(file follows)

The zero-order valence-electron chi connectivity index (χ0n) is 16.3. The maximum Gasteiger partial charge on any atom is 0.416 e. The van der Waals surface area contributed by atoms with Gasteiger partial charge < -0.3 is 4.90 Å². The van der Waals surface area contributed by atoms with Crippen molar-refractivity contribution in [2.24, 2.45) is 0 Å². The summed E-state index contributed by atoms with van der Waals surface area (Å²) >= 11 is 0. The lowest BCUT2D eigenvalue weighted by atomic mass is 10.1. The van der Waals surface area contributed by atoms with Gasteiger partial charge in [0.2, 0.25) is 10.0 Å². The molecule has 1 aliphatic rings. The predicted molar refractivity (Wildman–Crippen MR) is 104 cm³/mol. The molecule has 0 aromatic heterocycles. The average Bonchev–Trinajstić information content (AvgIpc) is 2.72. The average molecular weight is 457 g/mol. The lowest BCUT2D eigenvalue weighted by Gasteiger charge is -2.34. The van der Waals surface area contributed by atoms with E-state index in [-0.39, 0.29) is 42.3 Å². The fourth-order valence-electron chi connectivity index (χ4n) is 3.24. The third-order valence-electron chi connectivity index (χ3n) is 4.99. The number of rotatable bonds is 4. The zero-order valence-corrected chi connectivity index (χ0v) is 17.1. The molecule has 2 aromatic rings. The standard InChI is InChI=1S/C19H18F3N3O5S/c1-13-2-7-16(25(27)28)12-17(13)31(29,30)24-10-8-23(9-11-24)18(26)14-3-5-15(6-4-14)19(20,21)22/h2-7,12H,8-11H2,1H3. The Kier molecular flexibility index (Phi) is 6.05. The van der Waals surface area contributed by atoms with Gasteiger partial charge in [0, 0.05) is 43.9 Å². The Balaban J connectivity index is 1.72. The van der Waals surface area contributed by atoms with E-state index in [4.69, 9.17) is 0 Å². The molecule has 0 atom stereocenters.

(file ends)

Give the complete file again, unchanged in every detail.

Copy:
The zero-order valence-electron chi connectivity index (χ0n) is 16.3. The maximum Gasteiger partial charge on any atom is 0.416 e. The van der Waals surface area contributed by atoms with Gasteiger partial charge < -0.3 is 4.90 Å². The van der Waals surface area contributed by atoms with Crippen molar-refractivity contribution in [2.24, 2.45) is 0 Å². The summed E-state index contributed by atoms with van der Waals surface area (Å²) >= 11 is 0. The lowest BCUT2D eigenvalue weighted by atomic mass is 10.1. The van der Waals surface area contributed by atoms with Gasteiger partial charge in [0.2, 0.25) is 10.0 Å². The molecule has 1 aliphatic rings. The predicted molar refractivity (Wildman–Crippen MR) is 104 cm³/mol. The molecule has 0 aromatic heterocycles. The average Bonchev–Trinajstić information content (AvgIpc) is 2.72. The average molecular weight is 457 g/mol. The lowest BCUT2D eigenvalue weighted by Gasteiger charge is -2.34. The van der Waals surface area contributed by atoms with E-state index in [-0.39, 0.29) is 42.3 Å². The fourth-order valence-electron chi connectivity index (χ4n) is 3.24. The third-order valence-electron chi connectivity index (χ3n) is 4.99. The number of rotatable bonds is 4. The zero-order valence-corrected chi connectivity index (χ0v) is 17.1. The molecule has 2 aromatic rings. The standard InChI is InChI=1S/C19H18F3N3O5S/c1-13-2-7-16(25(27)28)12-17(13)31(29,30)24-10-8-23(9-11-24)18(26)14-3-5-15(6-4-14)19(20,21)22/h2-7,12H,8-11H2,1H3. The Kier molecular flexibility index (Phi) is 6.05. The van der Waals surface area contributed by atoms with Gasteiger partial charge in [0, 0.05) is 43.9 Å². The Balaban J connectivity index is 1.72. The van der Waals surface area contributed by atoms with E-state index in [4.69, 9.17) is 0 Å². The molecule has 0 atom stereocenters.